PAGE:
P.O. Box 372
Lewes, DE 19958
Phone: 302.542.3305
Email: mark@chura-assc.com

Leave a Legacy

PROTECTING YOUR LAND THROUGH A CONSERVATION EASEMENT

WHAT IS AN EASEMENT?

A conservation easement, also called a conservation agreement, is a voluntary and legally binding agreement between a landowner and Sussex County Land Trust. When a landowner donates an easement, they are giving away some of the rights associated with the land. The easement permanently limits uses of the donated parcel in order to protect its conservation values, as specified in the Internal Revenue Code (IRC) 170(h). Conservation easements offer private landowners flexibility in protecting their land. For example, a donating landowner can retain the right to grow crops on a parcel while, at the same time, relinquishing the right to build additional structures on the parcel. The land trust is responsible for making sure that a landowner adheres to the conservation terms of the easement. An easement may apply to all or a portion of the property and may or may not allow for public access to the property. A landowner who has donated a conservation easement can sell the land or pass it on to heirs, and future owners of the property are bound by the terms of the easement.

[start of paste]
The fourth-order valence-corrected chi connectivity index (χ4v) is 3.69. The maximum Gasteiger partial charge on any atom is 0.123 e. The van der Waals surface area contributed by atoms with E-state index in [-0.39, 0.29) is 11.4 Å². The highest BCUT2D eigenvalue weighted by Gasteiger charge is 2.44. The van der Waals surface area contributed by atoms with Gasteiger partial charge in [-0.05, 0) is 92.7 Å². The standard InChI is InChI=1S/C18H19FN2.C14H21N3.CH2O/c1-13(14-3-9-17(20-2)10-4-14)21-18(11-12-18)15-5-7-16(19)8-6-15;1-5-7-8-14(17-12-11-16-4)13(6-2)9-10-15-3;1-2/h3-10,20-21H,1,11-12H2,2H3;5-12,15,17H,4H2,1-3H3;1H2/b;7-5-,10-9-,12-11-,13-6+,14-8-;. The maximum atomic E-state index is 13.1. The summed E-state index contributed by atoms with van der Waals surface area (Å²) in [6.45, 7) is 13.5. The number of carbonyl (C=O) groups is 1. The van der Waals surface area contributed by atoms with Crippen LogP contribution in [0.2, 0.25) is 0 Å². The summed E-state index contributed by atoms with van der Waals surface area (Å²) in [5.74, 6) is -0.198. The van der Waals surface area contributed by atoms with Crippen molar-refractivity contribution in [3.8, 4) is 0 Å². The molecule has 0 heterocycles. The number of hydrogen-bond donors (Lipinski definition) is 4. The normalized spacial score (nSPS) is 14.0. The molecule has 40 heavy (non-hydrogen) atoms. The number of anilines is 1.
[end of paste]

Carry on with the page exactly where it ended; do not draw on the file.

Lingo Creek, Peninsula Nature Reserve

HOW DO TAX INCENTIVES WORK?

If a conservation easement is voluntarily donated, and if it benefits the public by permanently protecting important conservation resources, it can qualify as a charitable tax deduction on the donor’s federal income tax return. Easements vary greatly in value. In general, the highest easement values are found on tracts of open space under high development pressure. In some jurisdictions, placing an easement on one’s land may also result in property tax savings for the landowner.

Lingo Creek, Peninsula Nature Reserve

WHAT IS THE ROLE OF THE LAND TRUST?

Voluntarily donating a permanent conservation easement is a major commitment for a landowner that requires careful planning and independent legal advice. Donating an easement also necessitates a strong working partnership. A landowner should allow sufficient time for the careful drafting of baseline documentation, creation of maps and production of a professional property appraisal. SCLT will want to review the appraisal before accepting the gift, and landowners should understand that the Trust may decline to accept a donation that does not meet both the legal requirements and the SCLT’s charitable mission and strategic plan.

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